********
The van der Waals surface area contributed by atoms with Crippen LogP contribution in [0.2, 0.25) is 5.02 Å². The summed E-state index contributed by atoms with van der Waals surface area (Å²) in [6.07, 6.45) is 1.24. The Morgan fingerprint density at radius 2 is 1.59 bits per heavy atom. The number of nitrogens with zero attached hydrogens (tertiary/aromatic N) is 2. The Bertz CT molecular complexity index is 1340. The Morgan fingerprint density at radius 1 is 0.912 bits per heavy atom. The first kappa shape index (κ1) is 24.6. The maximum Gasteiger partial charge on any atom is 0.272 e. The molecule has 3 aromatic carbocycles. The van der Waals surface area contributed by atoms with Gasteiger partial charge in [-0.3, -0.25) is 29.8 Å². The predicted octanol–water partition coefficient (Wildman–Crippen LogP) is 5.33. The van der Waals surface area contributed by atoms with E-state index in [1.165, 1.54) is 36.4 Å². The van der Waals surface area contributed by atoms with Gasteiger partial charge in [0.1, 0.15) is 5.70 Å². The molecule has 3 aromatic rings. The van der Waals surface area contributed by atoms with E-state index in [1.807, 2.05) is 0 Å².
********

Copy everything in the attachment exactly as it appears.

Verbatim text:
The van der Waals surface area contributed by atoms with Crippen LogP contribution in [0.2, 0.25) is 5.02 Å². The summed E-state index contributed by atoms with van der Waals surface area (Å²) in [6.07, 6.45) is 1.24. The Morgan fingerprint density at radius 2 is 1.59 bits per heavy atom. The number of nitrogens with zero attached hydrogens (tertiary/aromatic N) is 2. The Bertz CT molecular complexity index is 1340. The Morgan fingerprint density at radius 1 is 0.912 bits per heavy atom. The first kappa shape index (κ1) is 24.6. The maximum Gasteiger partial charge on any atom is 0.272 e. The molecule has 3 aromatic carbocycles. The van der Waals surface area contributed by atoms with Gasteiger partial charge in [-0.3, -0.25) is 29.8 Å². The predicted octanol–water partition coefficient (Wildman–Crippen LogP) is 5.33. The van der Waals surface area contributed by atoms with E-state index in [1.165, 1.54) is 36.4 Å². The van der Waals surface area contributed by atoms with Gasteiger partial charge in [0.1, 0.15) is 5.70 Å². The molecule has 3 aromatic rings. The van der Waals surface area contributed by atoms with E-state index in [1.807, 2.05) is 0 Å².